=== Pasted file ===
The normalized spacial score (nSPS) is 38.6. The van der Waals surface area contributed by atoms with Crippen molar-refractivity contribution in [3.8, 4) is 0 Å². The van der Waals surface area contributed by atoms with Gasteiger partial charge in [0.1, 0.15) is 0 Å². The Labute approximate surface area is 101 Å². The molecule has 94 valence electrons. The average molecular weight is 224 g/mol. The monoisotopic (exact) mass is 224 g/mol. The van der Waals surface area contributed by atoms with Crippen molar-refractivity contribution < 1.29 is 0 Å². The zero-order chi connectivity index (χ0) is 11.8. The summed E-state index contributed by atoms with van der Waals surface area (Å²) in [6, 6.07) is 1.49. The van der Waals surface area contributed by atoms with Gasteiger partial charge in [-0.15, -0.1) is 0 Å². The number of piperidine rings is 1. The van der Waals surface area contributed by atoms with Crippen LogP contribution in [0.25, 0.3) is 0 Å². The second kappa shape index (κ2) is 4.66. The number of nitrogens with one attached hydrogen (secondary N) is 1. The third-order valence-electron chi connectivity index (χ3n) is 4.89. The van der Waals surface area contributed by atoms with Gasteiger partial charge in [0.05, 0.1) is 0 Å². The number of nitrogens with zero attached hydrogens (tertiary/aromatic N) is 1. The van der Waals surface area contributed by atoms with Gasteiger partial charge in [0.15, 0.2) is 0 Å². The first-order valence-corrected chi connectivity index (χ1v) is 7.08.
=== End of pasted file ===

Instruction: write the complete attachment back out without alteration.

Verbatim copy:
The normalized spacial score (nSPS) is 38.6. The van der Waals surface area contributed by atoms with Crippen molar-refractivity contribution in [3.8, 4) is 0 Å². The van der Waals surface area contributed by atoms with Gasteiger partial charge in [0.1, 0.15) is 0 Å². The Labute approximate surface area is 101 Å². The molecule has 94 valence electrons. The average molecular weight is 224 g/mol. The monoisotopic (exact) mass is 224 g/mol. The van der Waals surface area contributed by atoms with Crippen molar-refractivity contribution < 1.29 is 0 Å². The zero-order chi connectivity index (χ0) is 11.8. The summed E-state index contributed by atoms with van der Waals surface area (Å²) in [6, 6.07) is 1.49. The van der Waals surface area contributed by atoms with Gasteiger partial charge in [-0.15, -0.1) is 0 Å². The number of piperidine rings is 1. The van der Waals surface area contributed by atoms with Crippen LogP contribution in [0.25, 0.3) is 0 Å². The second kappa shape index (κ2) is 4.66. The number of nitrogens with one attached hydrogen (secondary N) is 1. The third-order valence-electron chi connectivity index (χ3n) is 4.89. The van der Waals surface area contributed by atoms with Gasteiger partial charge in [0.05, 0.1) is 0 Å². The number of nitrogens with zero attached hydrogens (tertiary/aromatic N) is 1. The van der Waals surface area contributed by atoms with Gasteiger partial charge in [0.15, 0.2) is 0 Å². The first-order valence-corrected chi connectivity index (χ1v) is 7.08.